How valuable have the last few pharmacy continuing education conferences been to your practice?

Those of us who have been attending such conferences for decades understand that some are interesting. Others are not. A cramped room and uninspiring speaker can make you feel like you wasted your money, not to mention your time.

That said, I have found over the years that I can do things to help make sure I get the most from these events. Here are five tips:

1. Attend

The first piece of advice I have for my fellow pharmacists is to attend such conferences. Go ahead. Don't dodge them.

Sure, webinar technology can get us "live" credits without leaving the comfort of home. There is something to be said for that. Your particular job or life can make attendance difficult. But all things being equal, attending conferences gives a different level of experience.

It is the difference between listening to the radio and attending a concert. Both convey the same lyrics. But no one would say they are the same.

And do not believe the lie that attending live conferences with other pharmacists is for the "Type A" outgoing extroverts among us. I'm an introvert by nature. And although we are quieter and prefer a little isolation, we can still benefit greatly from the social atmosphere of a live pharmacy CE.

2. Make a wise choice

At the moment I'm at the New England Pharmacists Convention. This is one I don't miss. I pick it because the venue is comfortable, the location is accessible (this year at Foxwoods Resort Casino), the price is reasonable and the topics are diverse enough to keep my interest.

There are generally many such conferences going on each year. But pick one based on your interests, the speakers and the value it will have for your career ... not by the price and location.

You may want to focus all your education one year on a specific topic. In that case, you might coordinate your written CE material with some relevant live CE events. Approaching your conferences this way allows you to take charge of your own education.

3. Be curious

You don't need to do hours of research to maximize your learning experience. But reading over the conference sessions, and maybe reading a brief article or two on a recent issue related to the topic can help. Create in your mind some curiosity for the subject matter.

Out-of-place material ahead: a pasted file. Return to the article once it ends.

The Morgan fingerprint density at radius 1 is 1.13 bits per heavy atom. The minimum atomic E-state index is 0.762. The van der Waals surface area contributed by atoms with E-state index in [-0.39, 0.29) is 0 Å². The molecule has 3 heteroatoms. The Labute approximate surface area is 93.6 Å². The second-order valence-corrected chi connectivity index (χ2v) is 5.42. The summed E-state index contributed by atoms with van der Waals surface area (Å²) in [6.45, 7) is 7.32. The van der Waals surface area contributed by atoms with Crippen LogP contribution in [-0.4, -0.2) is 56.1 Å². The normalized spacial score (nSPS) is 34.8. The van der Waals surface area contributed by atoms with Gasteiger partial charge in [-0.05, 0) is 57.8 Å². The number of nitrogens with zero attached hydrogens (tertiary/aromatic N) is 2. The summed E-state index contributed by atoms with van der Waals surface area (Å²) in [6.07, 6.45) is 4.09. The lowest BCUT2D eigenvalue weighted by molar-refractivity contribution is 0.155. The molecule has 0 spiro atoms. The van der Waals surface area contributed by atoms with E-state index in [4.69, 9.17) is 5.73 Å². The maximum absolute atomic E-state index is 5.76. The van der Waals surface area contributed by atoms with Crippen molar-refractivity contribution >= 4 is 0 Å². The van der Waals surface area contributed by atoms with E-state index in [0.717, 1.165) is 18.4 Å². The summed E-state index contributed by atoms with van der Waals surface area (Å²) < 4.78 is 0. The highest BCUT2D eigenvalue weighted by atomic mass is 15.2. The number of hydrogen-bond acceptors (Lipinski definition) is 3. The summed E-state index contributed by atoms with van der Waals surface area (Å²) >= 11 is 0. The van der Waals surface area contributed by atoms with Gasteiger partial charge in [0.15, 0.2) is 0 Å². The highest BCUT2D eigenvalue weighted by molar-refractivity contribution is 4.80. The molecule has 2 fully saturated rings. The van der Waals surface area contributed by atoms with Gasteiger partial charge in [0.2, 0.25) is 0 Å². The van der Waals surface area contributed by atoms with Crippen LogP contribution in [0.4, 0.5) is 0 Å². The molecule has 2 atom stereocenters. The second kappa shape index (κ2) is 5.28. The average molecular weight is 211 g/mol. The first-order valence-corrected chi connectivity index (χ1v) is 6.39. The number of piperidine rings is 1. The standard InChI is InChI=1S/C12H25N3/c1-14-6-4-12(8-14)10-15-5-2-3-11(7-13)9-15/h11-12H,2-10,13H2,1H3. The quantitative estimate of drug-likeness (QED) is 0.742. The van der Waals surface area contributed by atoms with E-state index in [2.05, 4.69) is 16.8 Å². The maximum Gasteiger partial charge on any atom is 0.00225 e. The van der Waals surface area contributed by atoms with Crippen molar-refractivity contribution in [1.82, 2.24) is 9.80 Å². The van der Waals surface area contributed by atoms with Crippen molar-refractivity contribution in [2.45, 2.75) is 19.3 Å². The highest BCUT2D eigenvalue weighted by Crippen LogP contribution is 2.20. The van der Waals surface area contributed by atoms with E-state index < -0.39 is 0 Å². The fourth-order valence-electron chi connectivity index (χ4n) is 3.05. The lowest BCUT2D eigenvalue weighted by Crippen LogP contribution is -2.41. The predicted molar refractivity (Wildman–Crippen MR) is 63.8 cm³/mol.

A 2014 study published in Scientific American showed that participants who demonstrated curiosity retained more information, even information unrelated to the topic itself. They observed that "somehow curiosity could prepare the brain for learning and long-term memory more broadly."

4. Network if possible

Bring a business card. See if you can find someone working in a setting of interest to you. Trade email addresses.

I attended a training seminar earlier this year and connected with a fellow pharmacist in a similar management role. Now we have monthly conference calls to share best practices and new ideas and to see how we are actually putting into practice some of the things we learned.

5. Take notes and share

It is generally known that we learn and remember better when we share our insights with others. Also, knowledge sharing improves individual performance and tends toward business success.

How you share your knowledge may depend on your practice setting and personality. I use articles, emails and personal meetings to communicate the things I'm learning at conferences, seminars and books. For others, it may include social media or lunchroom conversations.

Someone put it well: "We make a living by what we get, but we make a life by what we give." Share something.

We often see pharmacy conferences as another necessary hurdle to maintaining a license. I've sat through several that stunk. But with a little planning and preparation, pharmacy continuing education can be an enjoyable experience for yourself and a benefit to your patients and co-workers.